5 Skills of High Performers in the Fitness Industry
Menu

In This Section:

5 Skills of High Performers in the Fitness Industry

Rachelle Reed, Ph.D., ACSM-EP | Jun 22, 2022


Public health is having a moment right now, and the fitness industry must rise to the occasion. The truth is, the fitness industry is uniquely positioned to improve many public health outcomes through promotion of regular physical activity. Positioning physical activity as part of the health care continuum — as an accessible, integral part of a healthy lifestyle for all people — is a big part of the path forward. And, we need high-performing fitness professionals to lead the way!

Fitness professionals are the “boots on the ground,” translating decades of exercise science and sports medicine research into practice. In many ways, they are the heart of the field: They change lives every day, and sometimes every hour. They have the knowledge to help those new to exercise and the skill to train elite performers. They change behaviors and impact quality of life. So, what does it take to excel as a fitness professional? I’ve outlined five must-have qualities below.

1. Credibility 

To me, credibility is founded upon the trifecta of formal education, certification and practical experience. Earning an industry-leading certification helps you establish a strong foundation of key exercise science concepts while also requiring you to stay up to date by pursuing continuing education. Practical experience — or application of the knowledge you’ve gained through your education and credentialing — is critical for success. If you’re newer to the industry, seek out practical experience by programming for a friend or family member, or shadowing an experienced professional,

2. “Hungry-yet-Humble” Attitude

Recall your most influential teacher or coach. Chances are, their passion and hunger to improve your life is imprinted in your memory. Fitness professionals who have this same, genuine “it” factor can make a big splash. In a service profession, though, humility is key. Be confident in what you know; understand the limits of your knowledge; and be humble enough to seek guidance, take feedback or refer out to other professionals as needed.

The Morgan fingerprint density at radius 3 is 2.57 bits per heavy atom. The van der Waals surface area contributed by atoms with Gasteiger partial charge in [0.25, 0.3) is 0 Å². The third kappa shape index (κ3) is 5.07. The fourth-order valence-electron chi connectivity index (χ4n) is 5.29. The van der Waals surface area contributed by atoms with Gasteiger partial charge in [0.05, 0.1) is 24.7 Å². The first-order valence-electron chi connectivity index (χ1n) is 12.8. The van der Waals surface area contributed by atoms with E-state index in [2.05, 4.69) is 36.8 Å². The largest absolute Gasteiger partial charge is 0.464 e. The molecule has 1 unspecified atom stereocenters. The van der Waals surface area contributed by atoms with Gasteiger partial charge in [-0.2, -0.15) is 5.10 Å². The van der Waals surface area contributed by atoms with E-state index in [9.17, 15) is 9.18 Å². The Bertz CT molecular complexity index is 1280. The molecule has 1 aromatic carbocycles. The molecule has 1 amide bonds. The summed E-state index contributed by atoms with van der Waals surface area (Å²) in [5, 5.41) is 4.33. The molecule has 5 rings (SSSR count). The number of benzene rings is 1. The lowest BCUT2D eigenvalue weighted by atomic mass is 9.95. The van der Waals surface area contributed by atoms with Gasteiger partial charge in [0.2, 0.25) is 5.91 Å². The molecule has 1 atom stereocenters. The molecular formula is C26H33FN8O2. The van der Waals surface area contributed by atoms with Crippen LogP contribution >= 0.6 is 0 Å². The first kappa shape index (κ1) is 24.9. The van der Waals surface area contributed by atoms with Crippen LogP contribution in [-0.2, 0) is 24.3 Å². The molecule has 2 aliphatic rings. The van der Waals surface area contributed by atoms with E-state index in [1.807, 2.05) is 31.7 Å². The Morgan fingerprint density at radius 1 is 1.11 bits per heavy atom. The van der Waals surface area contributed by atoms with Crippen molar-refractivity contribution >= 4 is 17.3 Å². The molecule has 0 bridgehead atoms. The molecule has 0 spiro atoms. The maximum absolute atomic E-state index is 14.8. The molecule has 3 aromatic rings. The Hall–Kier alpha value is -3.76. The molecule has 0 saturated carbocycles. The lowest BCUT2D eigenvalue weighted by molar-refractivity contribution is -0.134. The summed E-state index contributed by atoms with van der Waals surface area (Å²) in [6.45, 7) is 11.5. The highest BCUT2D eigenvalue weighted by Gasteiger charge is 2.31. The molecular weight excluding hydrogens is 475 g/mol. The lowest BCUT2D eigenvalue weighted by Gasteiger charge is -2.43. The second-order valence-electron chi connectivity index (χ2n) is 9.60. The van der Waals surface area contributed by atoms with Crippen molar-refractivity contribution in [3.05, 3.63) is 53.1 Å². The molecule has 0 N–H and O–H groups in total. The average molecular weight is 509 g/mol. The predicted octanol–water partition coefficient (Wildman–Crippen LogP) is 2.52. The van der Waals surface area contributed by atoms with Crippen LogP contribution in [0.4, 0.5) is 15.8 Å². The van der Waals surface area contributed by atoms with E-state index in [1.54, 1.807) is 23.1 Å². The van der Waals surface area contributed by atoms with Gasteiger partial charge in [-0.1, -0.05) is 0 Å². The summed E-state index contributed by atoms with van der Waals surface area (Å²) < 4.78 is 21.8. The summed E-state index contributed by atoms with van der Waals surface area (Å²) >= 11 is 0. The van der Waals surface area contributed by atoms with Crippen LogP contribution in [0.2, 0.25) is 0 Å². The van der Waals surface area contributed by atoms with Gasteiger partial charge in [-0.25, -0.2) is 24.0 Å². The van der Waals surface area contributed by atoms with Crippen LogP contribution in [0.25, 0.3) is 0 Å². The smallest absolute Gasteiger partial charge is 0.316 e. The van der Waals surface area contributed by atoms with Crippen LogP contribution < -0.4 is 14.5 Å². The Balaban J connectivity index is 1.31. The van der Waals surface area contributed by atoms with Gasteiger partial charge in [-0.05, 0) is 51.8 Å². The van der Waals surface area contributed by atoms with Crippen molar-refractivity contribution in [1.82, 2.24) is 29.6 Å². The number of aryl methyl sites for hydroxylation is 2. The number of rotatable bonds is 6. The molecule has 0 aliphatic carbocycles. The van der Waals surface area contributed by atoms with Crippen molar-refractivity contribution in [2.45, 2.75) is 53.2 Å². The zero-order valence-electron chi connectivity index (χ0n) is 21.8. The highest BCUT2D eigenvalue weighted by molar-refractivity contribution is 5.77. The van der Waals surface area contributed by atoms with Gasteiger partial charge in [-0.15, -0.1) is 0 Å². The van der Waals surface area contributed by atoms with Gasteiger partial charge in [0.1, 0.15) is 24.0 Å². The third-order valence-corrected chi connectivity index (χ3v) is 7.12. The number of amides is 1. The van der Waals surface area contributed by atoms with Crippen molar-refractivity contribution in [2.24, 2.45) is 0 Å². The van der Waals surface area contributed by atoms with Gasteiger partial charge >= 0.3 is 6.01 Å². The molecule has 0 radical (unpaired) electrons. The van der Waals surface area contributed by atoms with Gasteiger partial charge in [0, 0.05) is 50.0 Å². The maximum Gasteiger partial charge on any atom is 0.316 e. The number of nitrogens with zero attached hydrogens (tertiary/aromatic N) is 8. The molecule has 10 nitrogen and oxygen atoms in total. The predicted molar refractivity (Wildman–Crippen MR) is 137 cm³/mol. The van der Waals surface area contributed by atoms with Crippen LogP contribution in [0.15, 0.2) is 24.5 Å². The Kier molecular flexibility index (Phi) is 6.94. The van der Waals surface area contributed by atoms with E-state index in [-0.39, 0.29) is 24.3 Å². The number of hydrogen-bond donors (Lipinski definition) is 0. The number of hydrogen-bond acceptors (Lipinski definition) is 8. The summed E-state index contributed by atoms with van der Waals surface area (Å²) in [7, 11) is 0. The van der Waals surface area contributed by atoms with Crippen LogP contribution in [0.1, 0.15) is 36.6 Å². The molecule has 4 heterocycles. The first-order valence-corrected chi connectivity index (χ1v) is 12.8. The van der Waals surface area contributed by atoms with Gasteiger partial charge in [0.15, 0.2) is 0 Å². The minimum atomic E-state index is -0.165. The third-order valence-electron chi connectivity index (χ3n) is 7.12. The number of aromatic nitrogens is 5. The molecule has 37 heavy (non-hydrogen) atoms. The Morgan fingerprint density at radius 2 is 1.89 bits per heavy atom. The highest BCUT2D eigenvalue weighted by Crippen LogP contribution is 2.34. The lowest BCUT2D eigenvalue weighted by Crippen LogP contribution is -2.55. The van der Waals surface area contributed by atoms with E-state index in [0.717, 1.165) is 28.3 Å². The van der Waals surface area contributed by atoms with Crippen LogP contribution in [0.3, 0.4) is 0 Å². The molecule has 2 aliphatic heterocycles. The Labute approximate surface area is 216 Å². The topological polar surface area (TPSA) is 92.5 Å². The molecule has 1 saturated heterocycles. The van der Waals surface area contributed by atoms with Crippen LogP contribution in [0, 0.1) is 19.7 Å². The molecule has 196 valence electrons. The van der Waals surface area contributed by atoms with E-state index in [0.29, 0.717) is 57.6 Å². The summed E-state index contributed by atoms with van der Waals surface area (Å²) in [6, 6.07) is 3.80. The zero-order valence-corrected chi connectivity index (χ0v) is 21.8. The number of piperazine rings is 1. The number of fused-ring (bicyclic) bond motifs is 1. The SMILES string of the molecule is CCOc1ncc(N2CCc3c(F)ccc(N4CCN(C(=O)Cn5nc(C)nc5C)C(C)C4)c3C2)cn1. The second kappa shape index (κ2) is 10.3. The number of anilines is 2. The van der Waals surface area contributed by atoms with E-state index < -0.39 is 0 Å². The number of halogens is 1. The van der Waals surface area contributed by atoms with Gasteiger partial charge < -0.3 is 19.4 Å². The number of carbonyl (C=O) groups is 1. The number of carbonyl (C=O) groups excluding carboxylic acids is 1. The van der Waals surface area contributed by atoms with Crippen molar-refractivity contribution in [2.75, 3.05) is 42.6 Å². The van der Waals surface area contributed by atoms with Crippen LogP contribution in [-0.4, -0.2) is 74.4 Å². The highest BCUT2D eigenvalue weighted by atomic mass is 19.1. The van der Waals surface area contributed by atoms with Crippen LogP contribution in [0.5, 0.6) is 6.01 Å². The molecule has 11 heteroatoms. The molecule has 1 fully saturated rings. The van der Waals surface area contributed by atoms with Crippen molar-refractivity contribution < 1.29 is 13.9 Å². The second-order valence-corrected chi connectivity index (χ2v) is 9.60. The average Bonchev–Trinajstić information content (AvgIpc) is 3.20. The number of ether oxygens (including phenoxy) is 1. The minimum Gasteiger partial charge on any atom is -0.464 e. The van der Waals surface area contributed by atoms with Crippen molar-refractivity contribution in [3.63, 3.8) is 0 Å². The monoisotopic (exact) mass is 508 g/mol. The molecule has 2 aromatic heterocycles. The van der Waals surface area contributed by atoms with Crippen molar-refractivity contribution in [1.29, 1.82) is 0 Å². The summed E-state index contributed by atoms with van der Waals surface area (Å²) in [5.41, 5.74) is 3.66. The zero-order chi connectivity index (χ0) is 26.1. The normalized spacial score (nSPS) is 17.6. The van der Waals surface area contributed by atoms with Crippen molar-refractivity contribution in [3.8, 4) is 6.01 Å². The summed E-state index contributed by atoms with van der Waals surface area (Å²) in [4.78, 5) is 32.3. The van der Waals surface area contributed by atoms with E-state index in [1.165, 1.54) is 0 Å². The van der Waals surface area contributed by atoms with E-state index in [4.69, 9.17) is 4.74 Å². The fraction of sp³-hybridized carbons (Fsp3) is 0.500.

3. A Zest for Learning

I’m a firm believer in intentional learning. Learning must not stop when you enter the job market — but, as your life gets busier with coaching clients and teaching group classes, you must be intentional with the time you set aside to learn. Maintaining your certification(s) through continuing education helps you prioritize study time, and I encourage you to try some of the following ideas too: If you’re into social media, follow accounts like ACSM to see what free, evidence-backed resources are available. Consider attending a virtual or in-person conference within the industry. And take workouts that differ in format and delivery style than the ones you coach — I guarantee you will learn something by putting on your “client hat” and remembering what it feels like to learn something new.